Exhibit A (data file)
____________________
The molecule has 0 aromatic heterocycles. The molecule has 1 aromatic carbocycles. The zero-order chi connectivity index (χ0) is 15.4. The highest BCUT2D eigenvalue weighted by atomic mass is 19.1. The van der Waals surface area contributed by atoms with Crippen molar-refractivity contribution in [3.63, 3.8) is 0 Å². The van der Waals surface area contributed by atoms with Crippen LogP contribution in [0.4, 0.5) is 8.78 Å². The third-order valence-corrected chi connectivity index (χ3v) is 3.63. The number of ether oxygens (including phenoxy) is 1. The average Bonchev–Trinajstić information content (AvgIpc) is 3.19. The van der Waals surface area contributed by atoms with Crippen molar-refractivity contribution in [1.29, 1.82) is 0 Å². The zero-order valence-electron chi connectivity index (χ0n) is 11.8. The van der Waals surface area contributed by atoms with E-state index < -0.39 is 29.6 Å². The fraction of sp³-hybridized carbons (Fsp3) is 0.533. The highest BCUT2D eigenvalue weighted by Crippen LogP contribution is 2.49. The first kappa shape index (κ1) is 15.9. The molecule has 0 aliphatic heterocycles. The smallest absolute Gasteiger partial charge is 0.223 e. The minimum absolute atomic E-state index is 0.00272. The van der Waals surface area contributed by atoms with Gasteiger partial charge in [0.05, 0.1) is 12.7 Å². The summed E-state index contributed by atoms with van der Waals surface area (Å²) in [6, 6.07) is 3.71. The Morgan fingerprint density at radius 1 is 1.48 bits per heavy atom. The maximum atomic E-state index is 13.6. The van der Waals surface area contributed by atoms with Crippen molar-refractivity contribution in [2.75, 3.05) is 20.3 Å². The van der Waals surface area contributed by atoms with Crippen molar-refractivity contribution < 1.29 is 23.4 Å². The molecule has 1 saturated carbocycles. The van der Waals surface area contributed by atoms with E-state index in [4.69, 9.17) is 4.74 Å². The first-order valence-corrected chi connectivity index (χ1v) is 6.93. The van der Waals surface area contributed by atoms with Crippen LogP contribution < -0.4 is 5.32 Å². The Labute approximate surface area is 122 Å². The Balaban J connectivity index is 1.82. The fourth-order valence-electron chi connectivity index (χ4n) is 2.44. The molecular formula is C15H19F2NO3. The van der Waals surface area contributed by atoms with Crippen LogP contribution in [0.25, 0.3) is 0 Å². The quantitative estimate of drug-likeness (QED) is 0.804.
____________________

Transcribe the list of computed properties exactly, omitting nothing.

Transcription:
The molecule has 0 aromatic heterocycles. The molecule has 1 aromatic carbocycles. The zero-order chi connectivity index (χ0) is 15.4. The highest BCUT2D eigenvalue weighted by atomic mass is 19.1. The van der Waals surface area contributed by atoms with Crippen molar-refractivity contribution in [3.63, 3.8) is 0 Å². The van der Waals surface area contributed by atoms with Crippen LogP contribution in [0.4, 0.5) is 8.78 Å². The third-order valence-corrected chi connectivity index (χ3v) is 3.63. The number of ether oxygens (including phenoxy) is 1. The average Bonchev–Trinajstić information content (AvgIpc) is 3.19. The van der Waals surface area contributed by atoms with Crippen molar-refractivity contribution in [1.29, 1.82) is 0 Å². The zero-order valence-electron chi connectivity index (χ0n) is 11.8. The van der Waals surface area contributed by atoms with E-state index < -0.39 is 29.6 Å². The fraction of sp³-hybridized carbons (Fsp3) is 0.533. The highest BCUT2D eigenvalue weighted by Crippen LogP contribution is 2.49. The first kappa shape index (κ1) is 15.9. The molecule has 0 aliphatic heterocycles. The smallest absolute Gasteiger partial charge is 0.223 e. The minimum absolute atomic E-state index is 0.00272. The van der Waals surface area contributed by atoms with Gasteiger partial charge in [0.05, 0.1) is 12.7 Å². The summed E-state index contributed by atoms with van der Waals surface area (Å²) in [6, 6.07) is 3.71. The Morgan fingerprint density at radius 1 is 1.48 bits per heavy atom. The maximum atomic E-state index is 13.6. The van der Waals surface area contributed by atoms with Crippen molar-refractivity contribution in [2.75, 3.05) is 20.3 Å². The van der Waals surface area contributed by atoms with Crippen molar-refractivity contribution < 1.29 is 23.4 Å². The molecule has 1 saturated carbocycles. The van der Waals surface area contributed by atoms with E-state index in [4.69, 9.17) is 4.74 Å². The first-order valence-corrected chi connectivity index (χ1v) is 6.93. The van der Waals surface area contributed by atoms with Crippen LogP contribution < -0.4 is 5.32 Å². The Labute approximate surface area is 122 Å². The Balaban J connectivity index is 1.82. The fourth-order valence-electron chi connectivity index (χ4n) is 2.44. The molecular formula is C15H19F2NO3. The van der Waals surface area contributed by atoms with Crippen LogP contribution in [0.25, 0.3) is 0 Å². The quantitative estimate of drug-likeness (QED) is 0.804.